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The Eagle and the Tortoise

The Eagle and the Tortoise (photo courtesy bricartsmedia.org)
The Eagle and the Tortoise (photo courtesy bricartsmedia.org)

The Eagle and the Tortoise, now playing at BRIC as part of the Under The Radar series, is a light of love and honor to those who suffer in the realm of genocide. Those whose family members are murdered and lost and those who fight against the collective killings.

Sister Sylvester, creator of The Eagle and the Tortoise, uses the legend of the death of the playwright Aeschylus as a harbinger to the story of a young student from Turkey who would become “an icon of leftist resistance.” Aeschylus, known as the father of tragedy, supposedly met his death at the hands of a tortoise falling from the sky and hitting him on the head. The story goes that the tortoise was being carried by an eagle, and the eagle, seeing Aeschylus’ bald head, mistook it for a large stone and dropped the tortoise on it in hopes of breaking its shell and thus devouring its meat.



It is the aerial view of the eagle that distorts its vision. Much like our global shots taken of towns and cities, they distort the view. They do not show details. Think about the overhead shots you’ve seen of destroyed buildings either by war or weather; you can see they’ve been destroyed, but the human element is removed at that distance and from that point of view.

A tortoise, on the other hand, sees things differently. They can live up to a hundred years. They are slow in movement, living only inches from the ground, allowing time and motion, or lack thereof, to provide a vision of the details in life.

Bombs fall from the sky and destroy what has been viewed and chosen by aerial nonspecific computerized man-made pictures. Bombs that do not discriminate children from soldiers, schools from factories, good from bad.

Upon entering the Bric theater, you enter a dark room with chairs all facing a large screen. On each chair is a book wrapped in a silicon baking sheet. The books are all handmade and are works of art in themselves. On top of each book is a headlamp.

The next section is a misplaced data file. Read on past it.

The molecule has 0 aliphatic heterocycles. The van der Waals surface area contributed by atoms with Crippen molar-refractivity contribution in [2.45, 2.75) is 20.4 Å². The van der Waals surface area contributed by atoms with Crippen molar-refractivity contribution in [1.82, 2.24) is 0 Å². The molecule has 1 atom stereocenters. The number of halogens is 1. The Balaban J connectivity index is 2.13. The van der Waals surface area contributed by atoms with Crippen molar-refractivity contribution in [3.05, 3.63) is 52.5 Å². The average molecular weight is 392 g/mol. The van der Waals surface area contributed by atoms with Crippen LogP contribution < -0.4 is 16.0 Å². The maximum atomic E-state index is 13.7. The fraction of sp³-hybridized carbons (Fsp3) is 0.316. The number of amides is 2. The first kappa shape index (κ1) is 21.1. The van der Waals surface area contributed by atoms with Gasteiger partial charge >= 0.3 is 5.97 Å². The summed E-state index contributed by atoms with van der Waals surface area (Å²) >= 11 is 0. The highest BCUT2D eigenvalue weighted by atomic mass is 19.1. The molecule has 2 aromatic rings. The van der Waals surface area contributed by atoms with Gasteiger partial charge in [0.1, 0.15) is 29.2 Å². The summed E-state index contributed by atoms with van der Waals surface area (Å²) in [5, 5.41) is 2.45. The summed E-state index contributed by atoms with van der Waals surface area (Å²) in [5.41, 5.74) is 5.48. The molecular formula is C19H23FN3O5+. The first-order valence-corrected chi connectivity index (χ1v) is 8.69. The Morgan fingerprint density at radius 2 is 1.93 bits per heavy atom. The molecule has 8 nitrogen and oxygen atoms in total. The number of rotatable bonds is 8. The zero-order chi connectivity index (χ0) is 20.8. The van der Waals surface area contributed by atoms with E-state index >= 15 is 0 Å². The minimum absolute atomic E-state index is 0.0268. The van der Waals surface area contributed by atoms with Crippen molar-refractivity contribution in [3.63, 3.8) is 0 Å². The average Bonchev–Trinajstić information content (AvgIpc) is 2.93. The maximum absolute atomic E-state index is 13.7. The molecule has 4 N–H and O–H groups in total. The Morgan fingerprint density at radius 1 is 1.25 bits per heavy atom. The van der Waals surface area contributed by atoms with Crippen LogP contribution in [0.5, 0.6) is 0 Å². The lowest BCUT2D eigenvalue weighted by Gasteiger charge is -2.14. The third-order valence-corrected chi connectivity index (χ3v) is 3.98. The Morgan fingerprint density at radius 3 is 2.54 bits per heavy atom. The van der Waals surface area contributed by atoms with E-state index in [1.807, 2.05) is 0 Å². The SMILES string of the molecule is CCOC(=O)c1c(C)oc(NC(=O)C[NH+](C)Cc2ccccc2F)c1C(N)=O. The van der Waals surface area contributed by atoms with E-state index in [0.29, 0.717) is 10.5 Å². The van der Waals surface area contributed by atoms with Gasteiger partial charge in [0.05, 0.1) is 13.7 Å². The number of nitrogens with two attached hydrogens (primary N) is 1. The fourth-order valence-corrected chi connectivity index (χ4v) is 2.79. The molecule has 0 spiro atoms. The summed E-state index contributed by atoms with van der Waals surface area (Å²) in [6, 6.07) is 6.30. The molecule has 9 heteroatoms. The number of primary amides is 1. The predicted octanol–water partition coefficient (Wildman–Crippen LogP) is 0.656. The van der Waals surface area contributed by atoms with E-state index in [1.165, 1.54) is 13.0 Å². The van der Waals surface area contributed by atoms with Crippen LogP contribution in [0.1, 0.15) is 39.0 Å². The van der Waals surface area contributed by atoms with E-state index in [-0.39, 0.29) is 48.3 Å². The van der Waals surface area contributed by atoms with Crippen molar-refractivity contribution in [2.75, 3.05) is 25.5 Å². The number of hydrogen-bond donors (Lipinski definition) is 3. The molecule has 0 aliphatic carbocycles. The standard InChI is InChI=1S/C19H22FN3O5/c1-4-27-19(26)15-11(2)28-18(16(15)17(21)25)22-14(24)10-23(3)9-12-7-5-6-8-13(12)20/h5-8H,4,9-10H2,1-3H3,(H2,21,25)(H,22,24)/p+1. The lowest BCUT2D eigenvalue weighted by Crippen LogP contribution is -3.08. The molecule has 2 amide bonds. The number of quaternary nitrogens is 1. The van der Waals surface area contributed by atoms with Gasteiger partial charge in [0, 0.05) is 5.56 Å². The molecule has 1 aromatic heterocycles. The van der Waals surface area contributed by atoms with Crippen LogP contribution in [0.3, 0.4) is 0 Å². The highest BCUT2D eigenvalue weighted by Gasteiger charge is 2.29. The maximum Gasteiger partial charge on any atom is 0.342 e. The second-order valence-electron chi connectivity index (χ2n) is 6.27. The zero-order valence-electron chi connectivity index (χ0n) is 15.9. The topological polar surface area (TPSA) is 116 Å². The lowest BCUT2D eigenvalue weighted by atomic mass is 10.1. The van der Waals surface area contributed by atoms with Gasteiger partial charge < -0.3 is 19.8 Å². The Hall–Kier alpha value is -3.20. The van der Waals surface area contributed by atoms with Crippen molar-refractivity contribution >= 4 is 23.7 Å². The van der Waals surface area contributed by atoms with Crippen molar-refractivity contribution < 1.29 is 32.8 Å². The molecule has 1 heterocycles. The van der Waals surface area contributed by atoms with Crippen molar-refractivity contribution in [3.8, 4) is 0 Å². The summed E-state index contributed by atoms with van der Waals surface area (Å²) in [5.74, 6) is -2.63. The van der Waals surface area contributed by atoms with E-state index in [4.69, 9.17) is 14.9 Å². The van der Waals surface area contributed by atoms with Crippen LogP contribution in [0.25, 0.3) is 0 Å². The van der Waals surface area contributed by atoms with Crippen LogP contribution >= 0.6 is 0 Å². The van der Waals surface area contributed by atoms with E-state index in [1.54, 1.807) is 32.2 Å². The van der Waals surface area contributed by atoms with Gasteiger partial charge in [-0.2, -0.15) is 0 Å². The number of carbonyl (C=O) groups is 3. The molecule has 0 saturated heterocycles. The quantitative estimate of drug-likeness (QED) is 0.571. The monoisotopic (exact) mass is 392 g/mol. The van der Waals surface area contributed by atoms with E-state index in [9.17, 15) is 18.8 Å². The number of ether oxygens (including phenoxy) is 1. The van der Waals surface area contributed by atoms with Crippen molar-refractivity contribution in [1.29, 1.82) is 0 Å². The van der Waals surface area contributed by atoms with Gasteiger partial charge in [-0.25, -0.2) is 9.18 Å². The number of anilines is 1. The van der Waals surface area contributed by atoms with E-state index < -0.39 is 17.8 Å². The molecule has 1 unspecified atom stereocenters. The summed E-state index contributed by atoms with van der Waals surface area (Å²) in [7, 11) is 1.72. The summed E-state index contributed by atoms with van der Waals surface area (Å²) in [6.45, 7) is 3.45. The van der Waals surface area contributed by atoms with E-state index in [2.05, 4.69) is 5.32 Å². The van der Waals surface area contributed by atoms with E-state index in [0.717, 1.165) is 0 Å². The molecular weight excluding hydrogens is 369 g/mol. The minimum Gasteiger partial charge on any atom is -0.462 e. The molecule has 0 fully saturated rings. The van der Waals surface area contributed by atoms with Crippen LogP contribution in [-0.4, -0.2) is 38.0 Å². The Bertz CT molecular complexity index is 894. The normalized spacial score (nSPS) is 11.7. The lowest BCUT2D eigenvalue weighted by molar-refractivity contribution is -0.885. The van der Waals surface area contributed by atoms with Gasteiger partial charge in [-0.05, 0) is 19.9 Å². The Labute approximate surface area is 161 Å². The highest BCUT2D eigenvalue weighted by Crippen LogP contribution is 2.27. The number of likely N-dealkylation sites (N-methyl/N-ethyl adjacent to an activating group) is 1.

You are instructed to put on the headlamp but not to open the book. Slowly, your eyes adjust, and you see in a far corner of the room a table filled with books, some plants, and a tortoise–a red-footed tortoise, slowly milling about between the books and plants. A video camera hovers above the tortoise and everything on the table, which is projected onto the screen in front of us.



A voice, Sister Sylvester, starts to speak, instructing us to open our books and to read. We will, for the next hour, read together quietly and aloud. Stopping when instructed to view images on the screen and listen to the story of a brave young Turkish student who will accidentally be dropped into the leftist resistance of Turkey, working to stop the genocides of Armenians and Kurds.

We will read together and listen to the recount of genocides based on hate and faith reflected in our myths of men and strength and programmed into our computerized worlds where the view is from above, the one used to infiltrate and kill from a point of view that leaves out the details of life.

The Eagle and the Tortoise is a quietly stunning multimedia performance bringing together collective reading, film, and video, in 60 minutes of audience total involvement. It is not a judgment on us, simply an observation meant to awaken and make us aware.

I cannot say enough about it as an experience, as a theatrical event, and as a group involvement. Go experience this treasure for yourself.

Running Time: 60 minutes with no intermission

Final performance Sunday, January 21st

TICKETS HERE

Readers may also enjoy reviews of The Sweet SpotThe Days of Wine and RosesA Star Without a Name,  Godzilla’s Prince at Pangea, and Aging is Not a Fairy Tale.


The Eagle and the Tortoise

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